Wednesday, January 16, 2013

Counting Coup with Tommy Scarred Wolf: Guest Post by Henry Brown


COUNTING COUP WITH TOMMY SCARRED WOLF
by Henry (Hank) Brown

Who are your favorite Native American heroes of fiction and film?

If you needed a two-fisted, straight-shooting sidekick, Tonto or Chingachook would probably get the nod. Maybe Posey from The Dirty Dozen or Ben Yazzie from Windtalkers. But what about heroes with the clout to stand on their own, outside of anyone else’s shadow? What about heroes who cast a shadow which other men fall under? Off the top of my head, I would have to nominate Billy Jack, Thunderheart, and Louis L’Amour’s Hondo. (The title character of Geronimo: An American Legend, played by Wes Studi, is disqualified for being historic, not fictional. Besides, he's more of an anti-hero.)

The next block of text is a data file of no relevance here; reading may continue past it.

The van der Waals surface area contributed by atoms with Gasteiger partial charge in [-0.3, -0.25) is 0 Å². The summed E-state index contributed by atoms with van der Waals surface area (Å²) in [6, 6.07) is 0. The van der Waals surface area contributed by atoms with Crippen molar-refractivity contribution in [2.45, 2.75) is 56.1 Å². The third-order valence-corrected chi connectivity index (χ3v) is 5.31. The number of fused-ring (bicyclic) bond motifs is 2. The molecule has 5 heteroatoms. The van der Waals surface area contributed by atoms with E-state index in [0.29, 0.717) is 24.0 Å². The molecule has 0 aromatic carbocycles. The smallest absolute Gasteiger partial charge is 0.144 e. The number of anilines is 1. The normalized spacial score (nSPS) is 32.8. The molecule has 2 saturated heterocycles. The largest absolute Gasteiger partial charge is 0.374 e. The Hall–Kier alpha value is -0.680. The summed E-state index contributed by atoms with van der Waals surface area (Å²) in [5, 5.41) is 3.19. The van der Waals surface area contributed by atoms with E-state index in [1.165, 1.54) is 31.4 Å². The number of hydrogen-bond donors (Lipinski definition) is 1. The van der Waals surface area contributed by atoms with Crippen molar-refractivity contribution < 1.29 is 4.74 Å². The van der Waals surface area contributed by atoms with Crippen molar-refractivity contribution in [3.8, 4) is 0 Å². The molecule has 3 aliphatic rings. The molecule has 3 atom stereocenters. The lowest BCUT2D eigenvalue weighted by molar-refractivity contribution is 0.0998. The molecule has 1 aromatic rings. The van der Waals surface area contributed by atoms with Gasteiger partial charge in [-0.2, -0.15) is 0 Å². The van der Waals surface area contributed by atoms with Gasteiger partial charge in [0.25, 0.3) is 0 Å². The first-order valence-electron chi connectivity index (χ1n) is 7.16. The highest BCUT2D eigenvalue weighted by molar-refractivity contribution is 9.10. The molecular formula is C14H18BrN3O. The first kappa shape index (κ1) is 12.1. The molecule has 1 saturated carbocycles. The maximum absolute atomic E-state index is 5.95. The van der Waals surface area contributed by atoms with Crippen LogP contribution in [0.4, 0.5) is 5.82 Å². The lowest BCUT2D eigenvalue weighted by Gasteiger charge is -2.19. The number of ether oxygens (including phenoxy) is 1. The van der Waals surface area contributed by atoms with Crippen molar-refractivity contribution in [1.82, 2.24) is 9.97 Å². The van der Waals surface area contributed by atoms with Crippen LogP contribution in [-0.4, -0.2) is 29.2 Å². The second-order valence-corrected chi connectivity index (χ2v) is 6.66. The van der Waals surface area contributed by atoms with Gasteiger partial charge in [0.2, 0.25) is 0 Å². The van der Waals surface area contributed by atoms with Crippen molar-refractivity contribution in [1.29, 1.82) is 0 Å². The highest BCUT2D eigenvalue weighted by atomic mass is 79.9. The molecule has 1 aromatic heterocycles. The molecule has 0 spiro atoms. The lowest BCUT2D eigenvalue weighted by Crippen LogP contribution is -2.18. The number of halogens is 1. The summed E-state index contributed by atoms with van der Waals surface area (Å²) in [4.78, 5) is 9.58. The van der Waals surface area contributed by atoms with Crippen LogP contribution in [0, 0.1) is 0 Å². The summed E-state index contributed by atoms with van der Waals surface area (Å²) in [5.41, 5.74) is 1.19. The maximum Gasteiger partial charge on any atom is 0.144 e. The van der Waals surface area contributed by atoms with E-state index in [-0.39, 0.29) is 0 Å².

I might have missed somebody, but you have to admit the list is short.

I'm pleased to announce the list may have recently grown by one with the release of Tier Zero. Tommy Scarred Wolf, a Special Forces Gulf War vet, takes over the spotlight in this men's adventure novel, leading a posse of 21st Century gunslingers in a running battle with human traffickers, pirates and a secret team of assassins.

Tommy first appeared in the paramilitary novel Hell and Gone. His genesis came about something like this: